Lansing Update
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CAN is an outreach of the Michigan Catholic Conference, the official public policy voice of the Catholic Church in Michigan
July 14, 2017

  In This Update:  
  • Female Genital Mutilation Now Illegal in State Law
  • Governor Approves Local Government and School Sale Bill
  • OK2SAY Efforts to Promote School Safety Signed into Law
  • The Word from Lansing Column: Promoting the Common Good-A Look Back
  • USCCB: Senate Health Care Reform Bill Still Unacceptable
  • U.S. Bishops Urge Administration to Raise Cap on Refugee Admissions
NOTE: The State Legislature was in session this week to consider a package of economic development bills. MCC did not have a position on these measures. After session on Wednesday, July 12, both chambers adjourned for the summer and are not scheduled to return to Lansing until August 16. As a reminder, Lansing Update will not be reporting as frequently during this time.
  Female Genital Mutilation Now Illegal in State Law  

This week, a package of bills became law to punish those who engage in female genital mutilation (FGM), the practice of painfully cutting female genital organs. Prior to these laws, the practice of FGM was prohibited in federal statute, with up to a five year prison sentence, but there was no corresponding state prohibition. Female genital mutilation has gained national attention in recent months due to alleged cases involving children in the Detroit area.


The newly approved laws prohibit FGM on a minor in state statute, create felony sentencing of up to fifteen years in prison for any violations of the law, and prohibit a person from knowingly transporting someone in Michigan for the purpose of performing FGM. The measures also revoke the medical license of a doctor found to have conducted the practice and encourage education within communities about the harm FGM causes.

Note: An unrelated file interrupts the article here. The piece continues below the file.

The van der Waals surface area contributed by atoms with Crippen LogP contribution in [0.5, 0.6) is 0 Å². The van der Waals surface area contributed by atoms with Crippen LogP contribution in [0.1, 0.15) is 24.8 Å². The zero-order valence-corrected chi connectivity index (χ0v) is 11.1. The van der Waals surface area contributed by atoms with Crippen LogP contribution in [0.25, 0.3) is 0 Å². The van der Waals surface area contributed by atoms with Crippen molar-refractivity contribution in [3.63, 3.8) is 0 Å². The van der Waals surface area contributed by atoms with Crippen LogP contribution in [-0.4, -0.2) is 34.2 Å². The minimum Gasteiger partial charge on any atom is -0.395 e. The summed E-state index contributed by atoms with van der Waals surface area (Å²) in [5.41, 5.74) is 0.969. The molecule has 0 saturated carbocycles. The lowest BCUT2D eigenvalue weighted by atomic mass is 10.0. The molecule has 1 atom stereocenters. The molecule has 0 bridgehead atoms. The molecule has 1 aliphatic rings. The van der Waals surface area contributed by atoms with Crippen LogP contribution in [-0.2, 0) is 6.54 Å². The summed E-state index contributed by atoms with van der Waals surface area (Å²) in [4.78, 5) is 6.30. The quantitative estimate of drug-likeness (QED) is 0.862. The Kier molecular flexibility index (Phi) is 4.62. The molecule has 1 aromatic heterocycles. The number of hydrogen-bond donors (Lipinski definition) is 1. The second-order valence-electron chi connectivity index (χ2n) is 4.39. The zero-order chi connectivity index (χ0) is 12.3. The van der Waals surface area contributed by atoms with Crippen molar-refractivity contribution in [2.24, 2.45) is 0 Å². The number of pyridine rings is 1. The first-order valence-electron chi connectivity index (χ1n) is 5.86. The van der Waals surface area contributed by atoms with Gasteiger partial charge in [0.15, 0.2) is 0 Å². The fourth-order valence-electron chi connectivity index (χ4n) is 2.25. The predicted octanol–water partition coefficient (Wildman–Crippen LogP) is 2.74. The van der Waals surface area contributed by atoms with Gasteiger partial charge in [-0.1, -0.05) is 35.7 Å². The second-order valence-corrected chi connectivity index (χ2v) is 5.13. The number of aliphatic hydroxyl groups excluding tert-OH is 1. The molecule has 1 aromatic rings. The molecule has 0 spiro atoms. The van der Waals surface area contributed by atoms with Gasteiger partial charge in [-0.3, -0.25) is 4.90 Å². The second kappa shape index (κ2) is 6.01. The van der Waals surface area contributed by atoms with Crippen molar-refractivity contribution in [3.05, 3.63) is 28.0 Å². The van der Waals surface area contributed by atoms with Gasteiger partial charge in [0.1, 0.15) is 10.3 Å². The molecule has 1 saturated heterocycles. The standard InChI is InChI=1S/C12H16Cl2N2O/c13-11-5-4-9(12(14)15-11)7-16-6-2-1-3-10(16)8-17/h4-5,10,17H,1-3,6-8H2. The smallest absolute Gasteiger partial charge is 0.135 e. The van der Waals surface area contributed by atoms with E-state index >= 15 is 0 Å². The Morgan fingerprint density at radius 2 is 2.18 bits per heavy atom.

Michigan Catholic Conference supported the package and the impact these policies will have on protecting minors. Staff would like to thank the sponsors of the bipartisan bill package, which included Representatives Michele Hoitenga (R-Manton), Diana Farrington (R-Utica), Daire Rendon (R-Lake City), Klint Kesto (R-Commerce Township), Stephanie Chang (D-Detroit), Pam Faris (D-Clio), Beth Griffin (R-Mattawan), and Bronna Kahle (R-Adrian), as well as Senators Margaret O'Brien (R-Portage), Rick Jones (R-Grand Ledge), Tonya Schuitmaker (R-Lawton), Judy Emmons (R-Sheridan), and Patrick Colbeck (R-Canton). Governor Rick Snyder signed the measures into law on July 12 as Public Acts 68-79 and 81.

  Governor Approves Local Government and School Sale Bill  

This week, Governor Snyder signed Senate Bill 249, a measure regarding the sale, leasing, or renting of local government property, into law as Public Act 98 of 2017. The new law ensures that local government property is not prohibited to be sold, leased, or rented to an education institution or private school solely because of its intended use for an educational purpose. Previously, this provision only applied to school districts under the law. Michigan Catholic Conference supported Senate Bill 249.

  OK2SAY Efforts to Promote School Safety Signed into Law